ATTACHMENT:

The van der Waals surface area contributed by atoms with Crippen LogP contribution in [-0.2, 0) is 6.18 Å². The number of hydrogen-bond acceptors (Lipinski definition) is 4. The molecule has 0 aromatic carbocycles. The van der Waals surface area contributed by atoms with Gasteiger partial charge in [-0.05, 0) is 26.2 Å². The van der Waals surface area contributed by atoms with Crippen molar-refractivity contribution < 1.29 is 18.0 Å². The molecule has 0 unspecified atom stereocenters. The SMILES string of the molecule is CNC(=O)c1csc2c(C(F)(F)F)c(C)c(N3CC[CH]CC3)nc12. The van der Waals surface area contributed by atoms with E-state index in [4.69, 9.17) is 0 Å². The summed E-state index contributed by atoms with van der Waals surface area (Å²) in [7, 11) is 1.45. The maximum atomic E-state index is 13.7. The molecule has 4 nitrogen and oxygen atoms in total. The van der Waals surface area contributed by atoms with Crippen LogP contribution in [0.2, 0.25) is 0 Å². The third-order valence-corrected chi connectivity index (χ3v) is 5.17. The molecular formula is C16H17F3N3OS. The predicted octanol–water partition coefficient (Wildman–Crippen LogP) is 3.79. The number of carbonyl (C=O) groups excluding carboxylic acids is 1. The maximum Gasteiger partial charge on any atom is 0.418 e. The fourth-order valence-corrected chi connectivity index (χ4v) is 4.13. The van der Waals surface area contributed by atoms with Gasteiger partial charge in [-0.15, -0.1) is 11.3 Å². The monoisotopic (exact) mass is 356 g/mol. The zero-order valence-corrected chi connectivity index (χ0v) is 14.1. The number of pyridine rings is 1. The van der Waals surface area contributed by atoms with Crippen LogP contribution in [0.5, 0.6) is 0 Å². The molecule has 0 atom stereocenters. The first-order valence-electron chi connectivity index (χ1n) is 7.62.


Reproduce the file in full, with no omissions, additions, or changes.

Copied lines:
The van der Waals surface area contributed by atoms with Crippen LogP contribution in [-0.2, 0) is 6.18 Å². The number of hydrogen-bond acceptors (Lipinski definition) is 4. The molecule has 0 aromatic carbocycles. The van der Waals surface area contributed by atoms with Gasteiger partial charge in [-0.05, 0) is 26.2 Å². The van der Waals surface area contributed by atoms with Crippen molar-refractivity contribution < 1.29 is 18.0 Å². The molecule has 0 unspecified atom stereocenters. The SMILES string of the molecule is CNC(=O)c1csc2c(C(F)(F)F)c(C)c(N3CC[CH]CC3)nc12. The van der Waals surface area contributed by atoms with E-state index in [4.69, 9.17) is 0 Å². The summed E-state index contributed by atoms with van der Waals surface area (Å²) in [7, 11) is 1.45. The maximum atomic E-state index is 13.7. The molecule has 4 nitrogen and oxygen atoms in total. The van der Waals surface area contributed by atoms with Crippen LogP contribution in [0.2, 0.25) is 0 Å². The third-order valence-corrected chi connectivity index (χ3v) is 5.17. The molecular formula is C16H17F3N3OS. The predicted octanol–water partition coefficient (Wildman–Crippen LogP) is 3.79. The number of carbonyl (C=O) groups excluding carboxylic acids is 1. The maximum Gasteiger partial charge on any atom is 0.418 e. The fourth-order valence-corrected chi connectivity index (χ4v) is 4.13. The van der Waals surface area contributed by atoms with Gasteiger partial charge in [-0.15, -0.1) is 11.3 Å². The monoisotopic (exact) mass is 356 g/mol. The zero-order valence-corrected chi connectivity index (χ0v) is 14.1. The number of pyridine rings is 1. The van der Waals surface area contributed by atoms with Crippen LogP contribution in [0.5, 0.6) is 0 Å². The molecule has 0 atom stereocenters. The first-order valence-electron chi connectivity index (χ1n) is 7.62.